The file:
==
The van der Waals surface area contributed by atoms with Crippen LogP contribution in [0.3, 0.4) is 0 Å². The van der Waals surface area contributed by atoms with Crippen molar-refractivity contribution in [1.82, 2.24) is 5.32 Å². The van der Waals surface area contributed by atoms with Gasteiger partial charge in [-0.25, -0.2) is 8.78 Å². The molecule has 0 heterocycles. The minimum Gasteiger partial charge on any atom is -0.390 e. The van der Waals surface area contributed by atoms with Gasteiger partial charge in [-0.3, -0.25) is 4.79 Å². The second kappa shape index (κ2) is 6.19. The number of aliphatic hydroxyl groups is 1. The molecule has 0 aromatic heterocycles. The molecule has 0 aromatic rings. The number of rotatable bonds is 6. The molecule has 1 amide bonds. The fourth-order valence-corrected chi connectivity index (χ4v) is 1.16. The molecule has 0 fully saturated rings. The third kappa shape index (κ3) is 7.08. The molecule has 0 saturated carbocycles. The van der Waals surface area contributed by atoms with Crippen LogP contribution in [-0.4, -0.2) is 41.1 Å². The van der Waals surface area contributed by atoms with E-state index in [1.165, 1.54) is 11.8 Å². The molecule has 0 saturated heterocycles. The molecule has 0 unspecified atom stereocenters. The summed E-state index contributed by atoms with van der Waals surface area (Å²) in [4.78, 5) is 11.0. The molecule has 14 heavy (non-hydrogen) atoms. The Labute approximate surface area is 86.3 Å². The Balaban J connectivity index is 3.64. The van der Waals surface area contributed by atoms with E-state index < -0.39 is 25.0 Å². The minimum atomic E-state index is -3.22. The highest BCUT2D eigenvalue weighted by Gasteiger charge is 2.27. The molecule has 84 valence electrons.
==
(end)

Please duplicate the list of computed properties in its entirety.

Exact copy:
The van der Waals surface area contributed by atoms with Crippen LogP contribution in [0.3, 0.4) is 0 Å². The van der Waals surface area contributed by atoms with Crippen molar-refractivity contribution in [1.82, 2.24) is 5.32 Å². The van der Waals surface area contributed by atoms with Gasteiger partial charge in [-0.25, -0.2) is 8.78 Å². The molecule has 0 heterocycles. The minimum Gasteiger partial charge on any atom is -0.390 e. The van der Waals surface area contributed by atoms with Gasteiger partial charge in [-0.3, -0.25) is 4.79 Å². The second kappa shape index (κ2) is 6.19. The number of aliphatic hydroxyl groups is 1. The molecule has 0 aromatic heterocycles. The molecule has 0 aromatic rings. The number of rotatable bonds is 6. The molecule has 1 amide bonds. The fourth-order valence-corrected chi connectivity index (χ4v) is 1.16. The molecule has 0 fully saturated rings. The third kappa shape index (κ3) is 7.08. The molecule has 0 saturated carbocycles. The van der Waals surface area contributed by atoms with Crippen LogP contribution in [-0.4, -0.2) is 41.1 Å². The van der Waals surface area contributed by atoms with E-state index in [1.165, 1.54) is 11.8 Å². The molecule has 0 saturated heterocycles. The molecule has 0 unspecified atom stereocenters. The summed E-state index contributed by atoms with van der Waals surface area (Å²) in [4.78, 5) is 11.0. The molecule has 14 heavy (non-hydrogen) atoms. The Labute approximate surface area is 86.3 Å². The Balaban J connectivity index is 3.64. The van der Waals surface area contributed by atoms with E-state index < -0.39 is 25.0 Å². The minimum atomic E-state index is -3.22. The highest BCUT2D eigenvalue weighted by Gasteiger charge is 2.27. The molecule has 84 valence electrons.